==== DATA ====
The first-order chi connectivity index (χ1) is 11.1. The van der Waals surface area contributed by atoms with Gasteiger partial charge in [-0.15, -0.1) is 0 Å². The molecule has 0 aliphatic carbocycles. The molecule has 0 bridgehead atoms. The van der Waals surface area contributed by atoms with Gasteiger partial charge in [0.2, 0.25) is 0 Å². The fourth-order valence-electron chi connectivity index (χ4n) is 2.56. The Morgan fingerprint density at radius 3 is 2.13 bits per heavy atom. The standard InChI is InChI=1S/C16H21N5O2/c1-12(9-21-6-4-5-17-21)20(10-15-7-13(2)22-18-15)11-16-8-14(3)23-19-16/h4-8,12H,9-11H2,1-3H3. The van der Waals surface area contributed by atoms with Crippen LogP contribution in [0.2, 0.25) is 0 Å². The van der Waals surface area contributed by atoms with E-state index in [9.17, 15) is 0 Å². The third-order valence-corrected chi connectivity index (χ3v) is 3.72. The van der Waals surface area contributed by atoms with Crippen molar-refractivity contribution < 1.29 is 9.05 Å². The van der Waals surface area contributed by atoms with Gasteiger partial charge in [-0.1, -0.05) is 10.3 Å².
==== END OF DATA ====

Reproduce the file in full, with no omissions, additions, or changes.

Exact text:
The first-order chi connectivity index (χ1) is 11.1. The van der Waals surface area contributed by atoms with Gasteiger partial charge in [-0.15, -0.1) is 0 Å². The molecule has 0 aliphatic carbocycles. The molecule has 0 bridgehead atoms. The van der Waals surface area contributed by atoms with Gasteiger partial charge in [0.2, 0.25) is 0 Å². The fourth-order valence-electron chi connectivity index (χ4n) is 2.56. The Morgan fingerprint density at radius 3 is 2.13 bits per heavy atom. The standard InChI is InChI=1S/C16H21N5O2/c1-12(9-21-6-4-5-17-21)20(10-15-7-13(2)22-18-15)11-16-8-14(3)23-19-16/h4-8,12H,9-11H2,1-3H3. The van der Waals surface area contributed by atoms with Crippen LogP contribution in [0.2, 0.25) is 0 Å². The van der Waals surface area contributed by atoms with E-state index in [9.17, 15) is 0 Å². The third-order valence-corrected chi connectivity index (χ3v) is 3.72. The van der Waals surface area contributed by atoms with Crippen molar-refractivity contribution < 1.29 is 9.05 Å². The van der Waals surface area contributed by atoms with Gasteiger partial charge in [-0.1, -0.05) is 10.3 Å².